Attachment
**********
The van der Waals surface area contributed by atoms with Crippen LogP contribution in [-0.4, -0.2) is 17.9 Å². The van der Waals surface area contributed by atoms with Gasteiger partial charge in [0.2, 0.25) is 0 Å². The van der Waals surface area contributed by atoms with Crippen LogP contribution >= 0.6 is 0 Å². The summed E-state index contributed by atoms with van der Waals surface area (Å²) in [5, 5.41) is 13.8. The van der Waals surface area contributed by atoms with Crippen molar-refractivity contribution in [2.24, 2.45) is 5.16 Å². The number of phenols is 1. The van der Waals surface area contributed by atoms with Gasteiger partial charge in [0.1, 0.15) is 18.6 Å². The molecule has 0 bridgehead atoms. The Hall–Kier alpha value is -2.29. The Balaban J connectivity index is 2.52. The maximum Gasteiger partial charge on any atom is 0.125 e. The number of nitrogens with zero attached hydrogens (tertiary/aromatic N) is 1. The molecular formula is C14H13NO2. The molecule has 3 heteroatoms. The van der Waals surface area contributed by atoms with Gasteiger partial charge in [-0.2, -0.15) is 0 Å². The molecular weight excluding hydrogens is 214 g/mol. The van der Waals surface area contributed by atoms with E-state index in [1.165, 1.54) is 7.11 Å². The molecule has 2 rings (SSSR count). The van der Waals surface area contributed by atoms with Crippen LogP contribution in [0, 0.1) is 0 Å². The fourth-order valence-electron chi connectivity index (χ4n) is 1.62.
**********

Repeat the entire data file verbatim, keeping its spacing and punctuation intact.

The van der Waals surface area contributed by atoms with Crippen LogP contribution in [-0.4, -0.2) is 17.9 Å². The van der Waals surface area contributed by atoms with Gasteiger partial charge in [0.2, 0.25) is 0 Å². The van der Waals surface area contributed by atoms with Crippen LogP contribution >= 0.6 is 0 Å². The summed E-state index contributed by atoms with van der Waals surface area (Å²) in [5, 5.41) is 13.8. The van der Waals surface area contributed by atoms with Crippen molar-refractivity contribution in [2.24, 2.45) is 5.16 Å². The number of phenols is 1. The van der Waals surface area contributed by atoms with Gasteiger partial charge in [0.1, 0.15) is 18.6 Å². The molecule has 0 bridgehead atoms. The Hall–Kier alpha value is -2.29. The Balaban J connectivity index is 2.52. The maximum Gasteiger partial charge on any atom is 0.125 e. The number of nitrogens with zero attached hydrogens (tertiary/aromatic N) is 1. The molecular formula is C14H13NO2. The molecule has 3 heteroatoms. The van der Waals surface area contributed by atoms with Gasteiger partial charge in [-0.2, -0.15) is 0 Å². The molecular weight excluding hydrogens is 214 g/mol. The van der Waals surface area contributed by atoms with E-state index in [1.165, 1.54) is 7.11 Å². The molecule has 2 rings (SSSR count). The van der Waals surface area contributed by atoms with Crippen LogP contribution in [0, 0.1) is 0 Å². The fourth-order valence-electron chi connectivity index (χ4n) is 1.62.